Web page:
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Smartphones record HD videos

Sunday November 21, 2010 11:26:10 AM, DPA

Berlin: Pixilation, trailing, colour mishmashes: recording video with a cell phone camera was long considered more of a gimmick than a serious function. But times have changed. Smartphones are now capable of recording films in HD quality.

The scene: a rock concert in Berlin's Columbia Halle. American hard rock band Korn is playing its song "Falling Away From Me". The audience is awash with arms held high. Many of them are holding cell phones, taking snapshots as well as home videos.

And while the sounds and images from that kind of recording have traditionally been disappointing, times are changing. Smartphones now offer high definition videos for watching later on the television, and several even offer Dolby surround sound.

The connection between smartphone and TV is often established via HDMI cable. The films can usually be transferred to computers via USB, either directly or using special software specific to the devices.

The clips are typically encoded in the MPEG4 format and can be edited later using video editing software. One minute of HD film eats up around 90 megabytes of storage. This applies to HD video with a resolution of 1280 x 720 pixels using the progressive scan process (720p), which is what HD-ready mobile phones currently offer.

There are very different HD smartphones running different operating systems (OS) on the market right now. Sony Ericsson issued an HD-ready phone some time ago, the Vivaz. Available from $250 in online shops, the device runs on the Symbian OS, with a touchscreen and 8 megapixel camera. The Vivaz Pro ($260) has a slide-out keyboard as well. The Satio model ($320) works with Symbian and has a 12 megapixel camera.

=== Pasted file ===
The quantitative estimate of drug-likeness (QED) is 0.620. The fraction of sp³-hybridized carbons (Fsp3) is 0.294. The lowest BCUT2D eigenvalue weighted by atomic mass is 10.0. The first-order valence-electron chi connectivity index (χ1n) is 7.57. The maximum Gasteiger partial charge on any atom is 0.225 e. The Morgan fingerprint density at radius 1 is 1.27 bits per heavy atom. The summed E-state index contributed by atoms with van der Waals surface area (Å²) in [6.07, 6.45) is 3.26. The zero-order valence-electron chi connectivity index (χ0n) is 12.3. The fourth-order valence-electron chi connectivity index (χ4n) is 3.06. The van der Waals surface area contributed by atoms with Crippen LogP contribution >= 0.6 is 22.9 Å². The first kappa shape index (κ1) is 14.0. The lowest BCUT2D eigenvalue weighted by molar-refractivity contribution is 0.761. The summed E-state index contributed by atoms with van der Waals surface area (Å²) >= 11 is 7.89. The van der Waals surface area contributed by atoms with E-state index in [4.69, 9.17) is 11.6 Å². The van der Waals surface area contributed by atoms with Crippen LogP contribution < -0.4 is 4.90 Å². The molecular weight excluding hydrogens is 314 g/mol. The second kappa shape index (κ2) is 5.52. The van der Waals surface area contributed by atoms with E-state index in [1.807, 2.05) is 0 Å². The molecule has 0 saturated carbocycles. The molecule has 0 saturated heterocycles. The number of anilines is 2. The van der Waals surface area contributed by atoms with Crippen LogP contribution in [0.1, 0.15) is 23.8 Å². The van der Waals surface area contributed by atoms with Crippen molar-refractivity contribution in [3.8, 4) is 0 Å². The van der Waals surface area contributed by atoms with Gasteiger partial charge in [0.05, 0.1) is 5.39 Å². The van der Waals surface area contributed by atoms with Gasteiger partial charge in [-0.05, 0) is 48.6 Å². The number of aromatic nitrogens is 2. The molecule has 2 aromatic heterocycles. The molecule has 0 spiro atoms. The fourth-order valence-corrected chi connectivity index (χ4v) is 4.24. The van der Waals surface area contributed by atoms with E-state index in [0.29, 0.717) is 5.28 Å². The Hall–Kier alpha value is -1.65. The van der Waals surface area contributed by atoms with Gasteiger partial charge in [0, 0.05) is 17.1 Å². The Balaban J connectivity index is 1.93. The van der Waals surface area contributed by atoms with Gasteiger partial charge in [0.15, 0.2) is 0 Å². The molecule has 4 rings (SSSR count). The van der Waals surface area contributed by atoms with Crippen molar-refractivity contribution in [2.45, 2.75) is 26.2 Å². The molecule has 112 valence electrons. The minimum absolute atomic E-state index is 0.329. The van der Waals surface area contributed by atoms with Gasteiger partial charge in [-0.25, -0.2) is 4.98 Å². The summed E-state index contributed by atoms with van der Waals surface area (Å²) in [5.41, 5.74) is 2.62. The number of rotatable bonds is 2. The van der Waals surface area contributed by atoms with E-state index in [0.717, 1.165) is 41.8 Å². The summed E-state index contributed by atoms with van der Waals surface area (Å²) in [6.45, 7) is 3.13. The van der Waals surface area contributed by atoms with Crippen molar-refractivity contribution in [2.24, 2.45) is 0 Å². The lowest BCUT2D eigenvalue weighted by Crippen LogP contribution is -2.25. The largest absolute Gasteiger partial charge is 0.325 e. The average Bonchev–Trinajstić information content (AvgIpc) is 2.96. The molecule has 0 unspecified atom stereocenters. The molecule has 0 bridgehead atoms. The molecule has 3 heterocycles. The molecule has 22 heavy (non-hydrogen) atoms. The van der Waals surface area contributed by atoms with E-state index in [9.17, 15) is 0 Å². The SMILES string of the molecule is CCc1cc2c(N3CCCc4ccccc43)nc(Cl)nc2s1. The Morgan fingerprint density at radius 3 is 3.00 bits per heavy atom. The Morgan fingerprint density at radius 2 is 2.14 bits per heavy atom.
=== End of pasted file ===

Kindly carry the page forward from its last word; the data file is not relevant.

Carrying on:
Samsung also relies on Symbian for its OmniaHD i8910 8GB ($390, eight megapixel camera). Its Galaxy S i9000 8GB ($450), by contrast, runs on Android and offers a five megapixel camera capable of taking HD videos.

Nokia's N8 ($460) works with the new Symbian 3 operating system and stands out for its 12 megapixel camera. Almost three hours of film in HD quality will fit onto the installed 16 GB of memory. When the battery is full, the Finnish company promises three hours and 20 minutes of recording time.

HTC offers a bevy of solutions. It features two Android models: the Desire HD ($560) and the Desire Z 8510, a similar model with a keyboard and a five-megapixel camera. HTC is also marketing devices running Windows Phone 7: both the Trophy ($460) and the HD7 ($560) shoot images and HD films with a five megapixel camera. The same is true for another Windows Phone 7 device, the E900 Optimus 7 ($470) from LG.

Before you buy one of these mobile mini-computers with a built-in camcorder, you should try to get your hands onto the device to determine whether you like the way it feels. "There are users that purchase just because of the hardware itself and don't care so much about the user-friendliness and software," says Carolina Milanesi from marketing research institute Gartner.

The HD quality found in the current crop of mobiles, typically offering a vertical resolution of 720 lines, marks the lower end of the HDTV standard. Sony has now announced a 16.4 megapixel sensor for smartphones, which will make HD videos with 1080 pixels possible.

"I can't say yet when and how we'll be integrating it," explains Sony-Ericsson spokesman Susanne Burgdorf. Perhaps the first smartphones capable of producing higher-end HD video will show up for the Mobile World Congress in Barcelona in February 2011.

"Mobile end devices represent an important platform for access to video content and films," explains David Cook, manager at RoxioNow, a video hardware company. The demand for video mobile phones will grow rapidly in the next twelve months, the experts expect.







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